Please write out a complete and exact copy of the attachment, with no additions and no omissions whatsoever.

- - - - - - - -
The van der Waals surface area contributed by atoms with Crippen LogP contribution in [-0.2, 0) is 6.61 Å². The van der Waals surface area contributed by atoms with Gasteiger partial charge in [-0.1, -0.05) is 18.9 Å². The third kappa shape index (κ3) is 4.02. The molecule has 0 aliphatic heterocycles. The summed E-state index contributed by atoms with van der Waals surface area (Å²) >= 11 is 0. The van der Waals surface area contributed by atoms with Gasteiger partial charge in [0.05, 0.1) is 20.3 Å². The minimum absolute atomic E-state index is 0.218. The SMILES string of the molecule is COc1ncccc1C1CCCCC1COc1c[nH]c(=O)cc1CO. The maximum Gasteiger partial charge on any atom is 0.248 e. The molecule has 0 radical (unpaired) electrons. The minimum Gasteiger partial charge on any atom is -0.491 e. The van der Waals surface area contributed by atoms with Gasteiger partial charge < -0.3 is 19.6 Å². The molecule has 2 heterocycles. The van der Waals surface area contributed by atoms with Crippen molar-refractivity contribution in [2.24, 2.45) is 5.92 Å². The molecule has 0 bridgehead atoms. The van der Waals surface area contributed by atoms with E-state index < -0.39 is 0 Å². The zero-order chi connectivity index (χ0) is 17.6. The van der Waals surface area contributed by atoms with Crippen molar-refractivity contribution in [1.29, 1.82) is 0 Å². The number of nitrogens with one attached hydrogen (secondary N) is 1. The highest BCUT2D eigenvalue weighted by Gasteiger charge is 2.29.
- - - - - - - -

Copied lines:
The van der Waals surface area contributed by atoms with Crippen LogP contribution in [-0.2, 0) is 6.61 Å². The van der Waals surface area contributed by atoms with Gasteiger partial charge in [-0.1, -0.05) is 18.9 Å². The third kappa shape index (κ3) is 4.02. The molecule has 0 aliphatic heterocycles. The summed E-state index contributed by atoms with van der Waals surface area (Å²) >= 11 is 0. The van der Waals surface area contributed by atoms with Gasteiger partial charge in [0.05, 0.1) is 20.3 Å². The minimum absolute atomic E-state index is 0.218. The SMILES string of the molecule is COc1ncccc1C1CCCCC1COc1c[nH]c(=O)cc1CO. The maximum Gasteiger partial charge on any atom is 0.248 e. The molecule has 0 radical (unpaired) electrons. The minimum Gasteiger partial charge on any atom is -0.491 e. The van der Waals surface area contributed by atoms with Gasteiger partial charge < -0.3 is 19.6 Å². The molecule has 2 heterocycles. The van der Waals surface area contributed by atoms with Crippen molar-refractivity contribution in [2.24, 2.45) is 5.92 Å². The molecule has 0 bridgehead atoms. The van der Waals surface area contributed by atoms with E-state index < -0.39 is 0 Å². The zero-order chi connectivity index (χ0) is 17.6. The van der Waals surface area contributed by atoms with Crippen molar-refractivity contribution in [1.29, 1.82) is 0 Å². The number of nitrogens with one attached hydrogen (secondary N) is 1. The highest BCUT2D eigenvalue weighted by Gasteiger charge is 2.29.